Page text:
Even Berlin herself is more intriguing than likeable, a woman who has maintained a career as a financial regulation investigator alongside a heroin habit for decades. In 2012’s In Her Blood, she was accessing daily medicinal doses of heroin. In A Morbid Habit, she’s been reduced to taking buprenorphine, an opioid replacement. She reflects that ‘[a]t the age of fifty-seven, she sometimes felt that she was a living embodiment of the history of drug policy.’
A Morbid Habit opens four days before Christmas. Berlin is monitoring warehouses owned by a British company that provides ‘international security solutions’, when she witnesses unscheduled activity . The supervisor, Fagan, asks her to turn a blind eye to what he describes as ‘just a couple of casuals, like you, knocking off surplus stock to flog down the market’ to help them through the festive season. But Berlin doesn’t buy the story: the men she saw were not taking stuff out of the warehouse, they were putting stuff in.
The action moves from London to Moscow, where Major Utkin of the Moscow Criminal Investigation Department, is trying to prevent ‘smoking, ball-scratching dullards’ from trampling his crime scene, an alley where a well-dressed, middle-aged Russian man has been found strangled. In the scene that follows, another Russian policeman, Yuri, is reflecting on the ‘arranged’ death of his lover Maryna’s husband, which he sees as murder and she describes as ‘liquidating an enemy’.
When an old friend offers Berlin a job performing effective due diligence on a potential Russian business partner for a UK firm — an assignment that requires her to fly to Moscow on Christmas Eve — the narrative threads start to intertwine.
That said, in what I am coming to see as typical of Hauxwell’s plotting style, many threads remain loose right up to the end of the book. This is in part because Berlin is not the most reliable of narrators, her judgment increasingly clouded as a result of having her buprenorphine confiscated by the Russian police within a day of her arrival in Moscow.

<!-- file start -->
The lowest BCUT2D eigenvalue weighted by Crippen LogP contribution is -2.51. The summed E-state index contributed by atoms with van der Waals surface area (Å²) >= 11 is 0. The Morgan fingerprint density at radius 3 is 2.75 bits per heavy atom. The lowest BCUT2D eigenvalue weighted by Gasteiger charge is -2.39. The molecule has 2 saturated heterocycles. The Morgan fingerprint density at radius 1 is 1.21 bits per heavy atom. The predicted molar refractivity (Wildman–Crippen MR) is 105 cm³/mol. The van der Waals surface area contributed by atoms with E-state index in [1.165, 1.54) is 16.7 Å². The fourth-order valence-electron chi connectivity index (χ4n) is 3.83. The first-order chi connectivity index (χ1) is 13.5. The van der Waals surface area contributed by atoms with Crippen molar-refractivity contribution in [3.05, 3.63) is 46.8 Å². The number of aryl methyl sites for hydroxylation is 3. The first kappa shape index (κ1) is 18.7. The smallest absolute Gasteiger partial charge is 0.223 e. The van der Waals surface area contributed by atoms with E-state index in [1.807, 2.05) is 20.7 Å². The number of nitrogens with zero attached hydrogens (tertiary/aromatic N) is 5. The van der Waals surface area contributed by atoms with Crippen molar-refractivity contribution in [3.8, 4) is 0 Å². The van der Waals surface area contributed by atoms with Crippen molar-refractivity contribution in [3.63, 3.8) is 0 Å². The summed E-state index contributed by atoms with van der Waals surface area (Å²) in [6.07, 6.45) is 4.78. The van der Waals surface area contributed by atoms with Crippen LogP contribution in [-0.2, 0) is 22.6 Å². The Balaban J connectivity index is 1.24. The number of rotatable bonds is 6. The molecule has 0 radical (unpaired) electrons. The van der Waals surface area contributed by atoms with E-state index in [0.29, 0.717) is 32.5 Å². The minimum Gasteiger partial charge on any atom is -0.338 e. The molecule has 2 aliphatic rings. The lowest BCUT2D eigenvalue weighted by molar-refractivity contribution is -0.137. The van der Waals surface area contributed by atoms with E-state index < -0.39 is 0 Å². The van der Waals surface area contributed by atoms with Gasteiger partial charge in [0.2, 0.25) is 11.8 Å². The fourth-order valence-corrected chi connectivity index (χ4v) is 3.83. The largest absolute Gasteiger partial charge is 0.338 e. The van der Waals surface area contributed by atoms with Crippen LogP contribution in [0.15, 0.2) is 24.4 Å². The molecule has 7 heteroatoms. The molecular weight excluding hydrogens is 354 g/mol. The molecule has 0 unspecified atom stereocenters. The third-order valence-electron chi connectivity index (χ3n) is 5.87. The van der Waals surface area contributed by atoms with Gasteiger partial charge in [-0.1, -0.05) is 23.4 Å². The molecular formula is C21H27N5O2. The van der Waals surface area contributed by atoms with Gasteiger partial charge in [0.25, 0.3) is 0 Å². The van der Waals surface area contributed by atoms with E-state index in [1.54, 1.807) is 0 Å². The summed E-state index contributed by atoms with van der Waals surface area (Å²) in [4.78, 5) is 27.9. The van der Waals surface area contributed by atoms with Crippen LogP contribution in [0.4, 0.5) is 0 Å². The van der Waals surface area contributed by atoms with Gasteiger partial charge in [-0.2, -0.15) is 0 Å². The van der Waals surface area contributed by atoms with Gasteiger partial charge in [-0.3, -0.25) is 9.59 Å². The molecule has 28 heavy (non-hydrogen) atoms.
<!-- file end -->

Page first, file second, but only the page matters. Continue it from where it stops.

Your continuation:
The murkiness of the plot also reflects the milieu. Hauxwell’s Russia is a harsh, corrupt and cynical place. The old Soviet rulers have become the new Capitalist elite. The militsya has become the politsya. Utkin observes,
The consequent changes had been profound: instead of an over-manned, lazy and corrupt political tool, they had become an under-manned, lazy and corrupt political tool. (p.11)
No one is reliable, though everyone must rely on some one above them — a krysha or ‘roof’ — for protection. As Charlie Inkpin, the woman who meets Berlin when she arrives in Moscow explains,
They look after you, they keep your secrets — but then you have to deliver, as and when required. (p.110)
Equally ambivalent is a thread involving the role of British intelligence in Moscow, and the British government’s handling of business deals with Russian companies, which seem to demonstrate — in the words of Berlin’s journalist friend — ‘that its priority is trade, not justice.’
On the subject of loose plot threads, I did find the backstory about Berlin’s Russian paternal grandfather a tad vague. But I wouldn’t put it past Hauxwell to pick this up again in subsequent installments in the series.
There are no good guys and bad guys in A Morbid Habit. Everyone is dirty, with the exception of Berlin, and even in her case, ‘She was clean, but felt dirty.’
One for those who like their crime fiction on the dark side.